BlindWomansCurseFrom Japan, a diverting exercise in genre-mixing by madman director Teruo Ishii.  Containing elements of the horror and Yakuza (Japanese gangster) genres, the film, released in 1970, was a trailblazer, and featured the arresting Meiko Kaji in her first starring role.

BLIND WOMAN’S CURSE is remembered today as one of the earliest entries in Japan’s roman porno (romantic porn) cycle, having been made by Nikkatsu Studios, who, in a desperate effort at combating the declining box office revenues of Japanese cinema at the time, devoted themselves exclusively to roman porno.  The present work was actually conceived and marketed as the final entry in Nikkatsu’s RISING DRAGON trilogy (the Japanese title KAIDAN NOBORI RYU translates literally as RISING DRAGON GHOST STORY), with Teruo Ishii, on loan from Toei studios, doing the directorial honors.

Previous films by the ultra-prolific Ishii included the exploitive gore fests JOY OF TORTURE (1968) and HORROR OF MALFORMED MEN (1969), along with a lot of disposable hackwork.  It was apparently Ishii who added the supernatural elements to the story, as the two previous RISING DRAGON flicks (Ishii directed the first) were straight swordplay fare.

Another change in the formula was the addition of Meiko Kaji in her first-ever lead role.  Kaji, a petite, wide-eyed gal with one of the fiercest stares you’ll ever see, is best known for headlining the FEMALE CONVICT SCORPION, LADY SNOWBLOOD and STRAY CAT ROCK series (great flicks all).  BLIND WOMAN’S CURSE introduced her unforgettable screen persona, and furthermore afforded Kaji an opportunity to sing the theme song, which she’d do in quite a few of her subsequent films (her voice can be heard over the end credits of KILL BILL VOL. 1, in a song taken from the first FEMALE CONVICT SCORPION).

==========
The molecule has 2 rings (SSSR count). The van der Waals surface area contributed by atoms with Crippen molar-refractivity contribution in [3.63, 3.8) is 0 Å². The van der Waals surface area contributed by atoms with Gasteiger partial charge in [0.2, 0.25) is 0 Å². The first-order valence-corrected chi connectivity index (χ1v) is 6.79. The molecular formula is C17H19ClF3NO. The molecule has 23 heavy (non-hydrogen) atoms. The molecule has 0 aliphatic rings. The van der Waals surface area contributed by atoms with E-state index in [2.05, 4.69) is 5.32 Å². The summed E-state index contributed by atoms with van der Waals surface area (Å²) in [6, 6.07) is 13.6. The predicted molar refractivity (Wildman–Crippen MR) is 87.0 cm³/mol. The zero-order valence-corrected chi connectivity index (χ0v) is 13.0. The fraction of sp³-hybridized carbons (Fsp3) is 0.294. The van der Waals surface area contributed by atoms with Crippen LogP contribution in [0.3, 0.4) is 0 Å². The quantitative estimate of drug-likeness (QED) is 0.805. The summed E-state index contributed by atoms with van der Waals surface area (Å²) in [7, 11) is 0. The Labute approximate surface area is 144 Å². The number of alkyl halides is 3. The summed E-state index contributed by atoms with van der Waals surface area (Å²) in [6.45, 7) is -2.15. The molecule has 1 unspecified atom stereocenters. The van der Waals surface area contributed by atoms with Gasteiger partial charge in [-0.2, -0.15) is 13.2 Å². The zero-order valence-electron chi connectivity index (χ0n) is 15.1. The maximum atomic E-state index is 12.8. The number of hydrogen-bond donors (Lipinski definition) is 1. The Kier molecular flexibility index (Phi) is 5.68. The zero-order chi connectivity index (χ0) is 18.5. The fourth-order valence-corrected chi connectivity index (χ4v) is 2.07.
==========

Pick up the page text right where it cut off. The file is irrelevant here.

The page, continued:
The late 1930’s: Akemi, a tough female yakuza boss, is imprisoned with several equally tough chicks.  They collectively harass her one night and Akemi, at the end of her rope, reveals that she’s been cursed by a blind cat woman!  A flashback fills us in on the details of that curse: years earlier she blinded a young woman, the sister of a rival gang leader who Akemi murdered in revenge for killing her father.  Now Akemi’s beset by nightmares involving the blind woman and a mysterious cat licking the blood from her gouged eye sockets.

Said blind woman has entered the town where Akemi resides, seeking vengeance.  She leads a macabre carnival featuring a number of deformed personages, as well as a creepy hunchback assistant.  She also offers her services as swordswoman to Abe, a conniving godfather out to do Akemi in.  Abe keeps a harem of drugged captive women on hand to attend to his every need, being an all-around sleaze.

Akemi is released from prison and rejoins her gang molls, who all have tattooed dragons on their backs.  But those molls begin to get picked off by an unseen assailant, who cuts the flesh from their backs in an effort to obtain the dragon tattoos.  Is the vengeful blind woman responsible (or her hunchbacked assistant), or is it the vile mob boss Abe?  The truth eventually makes itself apparent, but not before many people are possessed by the cat-spirit and many more get sliced up in ultra-bloody swordfights!

Teruo Ishii was never an especially talented filmmaker, but his willingness go clear over the top with excessive gore and/or sexuality often made for attention-grabbing (if not always good) films.  BLIND WOMAN’S CURSE is probably one of his best all-around works, with a real sense of style and visual beauty combined with the leering violence for which Ishii was known.  The bloodletting is mighty copious, even by modern standards, with enough deadly swordplay to fill several Toshiro Mifune movies.  The horror imagery, often bolstered by impressionistic blue-green lighting of a type prevalent in Japanese genre films of the time, is extremely well pulled-off, and seamlessly integrated with the yakuza business.  The mix is accomplished, thankfully, without the type of campy humor one might expect—yes, there are moments of dumb-ass comedy, but they’re kept to a minimum.

Underlying all this is the unforgettable performance of Meiko Kaji in the lead role, essaying a tough-as-nails yet fundamentally decent and likeable character.  Kaji effortlessly carries the film and leaves a lasting impression; my only real complaint (aside from the oft-jumbled storytelling) is that I wish she had more screen time.

Vital Statistics 

Nikkatsu Co.

Director: Teruo Ishii
Producers: Hideo Koi, Shiro Sasaki
Screenplay: Teruo Ishii, Chusei Sone
Cinematography: Shigeru Kitazumi
Cast: Meiko Kaji, Hoki Tokuda, Makoto Sato, Yoshi Kato, Yazu Harumi, Toru Abe, Shiro Otsuji, Hideo Sunazuka, Yoko Takagi, Ryohei Uchida, Akira Takahashi, Tatsumi Hijikata